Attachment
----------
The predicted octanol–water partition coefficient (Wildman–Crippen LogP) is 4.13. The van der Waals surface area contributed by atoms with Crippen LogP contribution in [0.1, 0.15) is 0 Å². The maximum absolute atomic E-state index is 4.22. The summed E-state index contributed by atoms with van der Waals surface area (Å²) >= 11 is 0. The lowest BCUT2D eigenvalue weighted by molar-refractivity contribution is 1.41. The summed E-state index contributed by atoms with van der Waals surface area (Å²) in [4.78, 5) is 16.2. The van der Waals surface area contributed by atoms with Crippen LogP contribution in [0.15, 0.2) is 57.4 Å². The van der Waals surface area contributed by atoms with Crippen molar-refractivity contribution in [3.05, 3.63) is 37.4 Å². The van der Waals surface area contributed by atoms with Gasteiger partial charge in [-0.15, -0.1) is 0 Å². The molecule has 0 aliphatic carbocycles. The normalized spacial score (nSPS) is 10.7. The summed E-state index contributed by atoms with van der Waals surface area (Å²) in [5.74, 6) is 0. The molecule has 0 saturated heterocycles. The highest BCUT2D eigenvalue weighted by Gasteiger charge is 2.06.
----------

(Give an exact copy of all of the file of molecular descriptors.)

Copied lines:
The predicted octanol–water partition coefficient (Wildman–Crippen LogP) is 4.13. The van der Waals surface area contributed by atoms with Crippen LogP contribution in [0.1, 0.15) is 0 Å². The maximum absolute atomic E-state index is 4.22. The summed E-state index contributed by atoms with van der Waals surface area (Å²) >= 11 is 0. The lowest BCUT2D eigenvalue weighted by molar-refractivity contribution is 1.41. The summed E-state index contributed by atoms with van der Waals surface area (Å²) in [4.78, 5) is 16.2. The van der Waals surface area contributed by atoms with Crippen LogP contribution in [0.15, 0.2) is 57.4 Å². The van der Waals surface area contributed by atoms with Crippen molar-refractivity contribution in [3.05, 3.63) is 37.4 Å². The van der Waals surface area contributed by atoms with Gasteiger partial charge in [-0.15, -0.1) is 0 Å². The molecule has 0 aliphatic carbocycles. The normalized spacial score (nSPS) is 10.7. The summed E-state index contributed by atoms with van der Waals surface area (Å²) in [5.74, 6) is 0. The molecule has 0 saturated heterocycles. The highest BCUT2D eigenvalue weighted by Gasteiger charge is 2.06.